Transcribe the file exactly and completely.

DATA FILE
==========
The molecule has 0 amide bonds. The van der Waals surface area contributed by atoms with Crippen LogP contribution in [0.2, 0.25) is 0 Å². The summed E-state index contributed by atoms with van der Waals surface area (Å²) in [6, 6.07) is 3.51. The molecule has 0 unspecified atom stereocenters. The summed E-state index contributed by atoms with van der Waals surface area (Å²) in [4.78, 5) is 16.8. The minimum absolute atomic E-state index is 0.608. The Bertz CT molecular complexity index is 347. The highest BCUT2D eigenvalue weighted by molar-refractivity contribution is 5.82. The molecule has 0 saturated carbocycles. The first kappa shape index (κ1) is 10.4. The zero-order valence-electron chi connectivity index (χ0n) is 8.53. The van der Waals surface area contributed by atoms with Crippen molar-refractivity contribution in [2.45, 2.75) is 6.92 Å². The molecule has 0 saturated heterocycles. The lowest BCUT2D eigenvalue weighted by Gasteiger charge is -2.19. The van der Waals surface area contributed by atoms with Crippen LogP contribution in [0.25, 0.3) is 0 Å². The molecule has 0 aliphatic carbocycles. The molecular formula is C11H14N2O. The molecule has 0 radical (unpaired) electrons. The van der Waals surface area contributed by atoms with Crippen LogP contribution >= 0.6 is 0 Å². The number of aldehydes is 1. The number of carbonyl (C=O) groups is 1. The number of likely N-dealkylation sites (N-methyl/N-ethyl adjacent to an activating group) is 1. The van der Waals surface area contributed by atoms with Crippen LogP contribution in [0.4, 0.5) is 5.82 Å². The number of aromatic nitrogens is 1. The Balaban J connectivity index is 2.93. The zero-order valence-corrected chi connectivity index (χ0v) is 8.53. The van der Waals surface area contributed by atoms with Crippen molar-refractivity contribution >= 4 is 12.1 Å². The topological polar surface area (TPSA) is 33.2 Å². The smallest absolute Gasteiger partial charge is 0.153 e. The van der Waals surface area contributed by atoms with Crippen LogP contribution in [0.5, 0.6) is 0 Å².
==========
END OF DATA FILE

The molecule has 0 amide bonds. The van der Waals surface area contributed by atoms with Crippen LogP contribution in [0.2, 0.25) is 0 Å². The summed E-state index contributed by atoms with van der Waals surface area (Å²) in [6, 6.07) is 3.51. The molecule has 0 unspecified atom stereocenters. The summed E-state index contributed by atoms with van der Waals surface area (Å²) in [4.78, 5) is 16.8. The minimum absolute atomic E-state index is 0.608. The Bertz CT molecular complexity index is 347. The highest BCUT2D eigenvalue weighted by molar-refractivity contribution is 5.82. The molecule has 0 saturated carbocycles. The first kappa shape index (κ1) is 10.4. The zero-order valence-electron chi connectivity index (χ0n) is 8.53. The van der Waals surface area contributed by atoms with Crippen molar-refractivity contribution in [2.45, 2.75) is 6.92 Å². The molecule has 0 saturated heterocycles. The lowest BCUT2D eigenvalue weighted by Gasteiger charge is -2.19. The van der Waals surface area contributed by atoms with Crippen LogP contribution in [0.25, 0.3) is 0 Å². The molecule has 0 aliphatic carbocycles. The molecular formula is C11H14N2O. The molecule has 0 radical (unpaired) electrons. The van der Waals surface area contributed by atoms with Crippen LogP contribution >= 0.6 is 0 Å². The number of aldehydes is 1. The number of carbonyl (C=O) groups is 1. The number of likely N-dealkylation sites (N-methyl/N-ethyl adjacent to an activating group) is 1. The van der Waals surface area contributed by atoms with Crippen LogP contribution in [0.4, 0.5) is 5.82 Å². The number of aromatic nitrogens is 1. The Balaban J connectivity index is 2.93. The zero-order valence-corrected chi connectivity index (χ0v) is 8.53. The van der Waals surface area contributed by atoms with Crippen molar-refractivity contribution >= 4 is 12.1 Å². The topological polar surface area (TPSA) is 33.2 Å². The smallest absolute Gasteiger partial charge is 0.153 e. The van der Waals surface area contributed by atoms with Crippen LogP contribution in [0.5, 0.6) is 0 Å².